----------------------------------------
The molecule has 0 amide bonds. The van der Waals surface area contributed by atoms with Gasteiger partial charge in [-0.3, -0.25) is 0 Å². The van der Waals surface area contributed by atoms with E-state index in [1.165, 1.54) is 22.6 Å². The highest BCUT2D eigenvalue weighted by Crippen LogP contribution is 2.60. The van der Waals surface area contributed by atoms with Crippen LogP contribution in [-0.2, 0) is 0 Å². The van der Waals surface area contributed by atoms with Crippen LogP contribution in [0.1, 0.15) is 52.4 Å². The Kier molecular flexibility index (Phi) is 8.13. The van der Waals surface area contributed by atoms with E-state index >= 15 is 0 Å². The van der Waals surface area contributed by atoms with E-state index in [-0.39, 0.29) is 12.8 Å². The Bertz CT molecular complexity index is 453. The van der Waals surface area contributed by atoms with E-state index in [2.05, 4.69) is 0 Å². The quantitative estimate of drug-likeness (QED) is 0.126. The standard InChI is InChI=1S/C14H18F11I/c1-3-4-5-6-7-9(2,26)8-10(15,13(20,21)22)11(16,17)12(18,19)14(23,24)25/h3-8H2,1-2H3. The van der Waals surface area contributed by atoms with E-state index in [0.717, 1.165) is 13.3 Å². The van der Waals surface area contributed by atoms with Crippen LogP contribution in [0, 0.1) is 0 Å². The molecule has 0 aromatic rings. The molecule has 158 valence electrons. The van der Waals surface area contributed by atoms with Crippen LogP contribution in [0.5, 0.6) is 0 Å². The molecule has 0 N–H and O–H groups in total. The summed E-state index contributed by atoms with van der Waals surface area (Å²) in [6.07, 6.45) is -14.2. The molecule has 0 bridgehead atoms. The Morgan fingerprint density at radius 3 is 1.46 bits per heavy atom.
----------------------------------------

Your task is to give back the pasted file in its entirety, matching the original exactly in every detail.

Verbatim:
The molecule has 0 amide bonds. The van der Waals surface area contributed by atoms with Gasteiger partial charge in [-0.3, -0.25) is 0 Å². The van der Waals surface area contributed by atoms with E-state index in [1.165, 1.54) is 22.6 Å². The highest BCUT2D eigenvalue weighted by Crippen LogP contribution is 2.60. The van der Waals surface area contributed by atoms with Crippen LogP contribution in [-0.2, 0) is 0 Å². The van der Waals surface area contributed by atoms with Crippen LogP contribution in [0.1, 0.15) is 52.4 Å². The Kier molecular flexibility index (Phi) is 8.13. The van der Waals surface area contributed by atoms with E-state index >= 15 is 0 Å². The van der Waals surface area contributed by atoms with E-state index in [-0.39, 0.29) is 12.8 Å². The Bertz CT molecular complexity index is 453. The van der Waals surface area contributed by atoms with E-state index in [2.05, 4.69) is 0 Å². The quantitative estimate of drug-likeness (QED) is 0.126. The standard InChI is InChI=1S/C14H18F11I/c1-3-4-5-6-7-9(2,26)8-10(15,13(20,21)22)11(16,17)12(18,19)14(23,24)25/h3-8H2,1-2H3. The van der Waals surface area contributed by atoms with E-state index in [0.717, 1.165) is 13.3 Å². The van der Waals surface area contributed by atoms with Crippen LogP contribution in [0, 0.1) is 0 Å². The molecule has 0 aromatic rings. The molecule has 158 valence electrons. The van der Waals surface area contributed by atoms with Crippen LogP contribution in [0.5, 0.6) is 0 Å². The molecule has 0 N–H and O–H groups in total. The summed E-state index contributed by atoms with van der Waals surface area (Å²) in [6.07, 6.45) is -14.2. The molecule has 0 bridgehead atoms. The Morgan fingerprint density at radius 3 is 1.46 bits per heavy atom.